Alcohols, like rubbing alcohol are also polar molecules, but they are organic compounds, this means they have at least one carbon atom, the longer the carbon chain, the less likely the molecules are soluble in water.  The carbon chain helps the compound bring non-polar compounds into solution. So alcohols like isopropanol (which pretty much makes up rubbing alcohol) can act as a solvent for non-polar compounds like dyes and fats.

This is why you see both rubbing alcohol and hairspray recommended to remove ink from fabric. The alcohol brings the ink into solution where it can be wicked away with a paper towel or cloth.

Rubbing alcohol, can strip the fats and oils that protect your skin.

If this is allowed to happen for a long time, this can lead to cracking which can set you up for dermatitis and other even less fun infections.  Use gloves or limit the contact with your skin.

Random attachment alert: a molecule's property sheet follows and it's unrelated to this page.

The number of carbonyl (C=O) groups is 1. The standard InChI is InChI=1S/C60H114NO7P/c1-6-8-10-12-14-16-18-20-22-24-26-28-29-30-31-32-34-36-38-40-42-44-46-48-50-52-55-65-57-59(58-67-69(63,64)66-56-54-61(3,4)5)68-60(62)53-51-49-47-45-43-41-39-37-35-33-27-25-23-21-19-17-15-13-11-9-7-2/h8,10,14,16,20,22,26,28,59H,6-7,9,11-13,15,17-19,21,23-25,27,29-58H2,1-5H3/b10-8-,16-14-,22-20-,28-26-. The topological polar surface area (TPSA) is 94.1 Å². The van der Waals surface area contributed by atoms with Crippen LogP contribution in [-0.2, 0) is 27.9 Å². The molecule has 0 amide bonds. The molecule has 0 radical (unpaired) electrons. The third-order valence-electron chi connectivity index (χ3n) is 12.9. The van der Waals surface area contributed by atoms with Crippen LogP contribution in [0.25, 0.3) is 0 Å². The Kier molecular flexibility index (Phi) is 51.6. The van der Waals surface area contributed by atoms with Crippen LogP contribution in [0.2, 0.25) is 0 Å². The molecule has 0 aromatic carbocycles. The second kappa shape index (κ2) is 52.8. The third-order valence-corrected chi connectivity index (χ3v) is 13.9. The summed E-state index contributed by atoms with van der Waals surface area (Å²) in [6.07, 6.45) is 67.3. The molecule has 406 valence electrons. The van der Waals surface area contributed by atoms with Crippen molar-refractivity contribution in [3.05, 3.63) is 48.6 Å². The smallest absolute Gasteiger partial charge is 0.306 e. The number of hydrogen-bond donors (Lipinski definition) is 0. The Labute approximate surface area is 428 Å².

guide to chemical cleaners

Click this picture to learn more!

When used properly rubbing alcohol is a fairly safe cleaning agent. The main problem is its effectiveness as a solvent, sometimes it will destroy the item you’re trying to clean. You must use care and understand that alcohols are not always a safe choice for some surfaces and finishes.

Keep rubbing alcohol away from many painted surfaces, shellac, lacquer, and some man-made fabrics.

In some cases denatured alcohol -ethanol alcohol with bittering agents to make it unpalatable- may be a better choice. Don’t worry, I’ll get to denatured alcohol in a future article.

Send your questions to helpme@home-ec101.com

Can You Make Your Own Powdered Sugar?

Heather says:

Yesterday a reader commented on Beet Sugar vs Cane Sugar:

Where do you purchase organic beet sugar? Have you found it in powdered form? I have only found it on an Austrian site so far and would prefer to buy US grown if it exists.

As I am not, nor was I ever, a pastry chef, I began to research.

It turns out the only difference between granulated sugar and powdered sugar is the size and shape of the grains. Commercial powdered sugar often contains corn starch, to prevent clumping.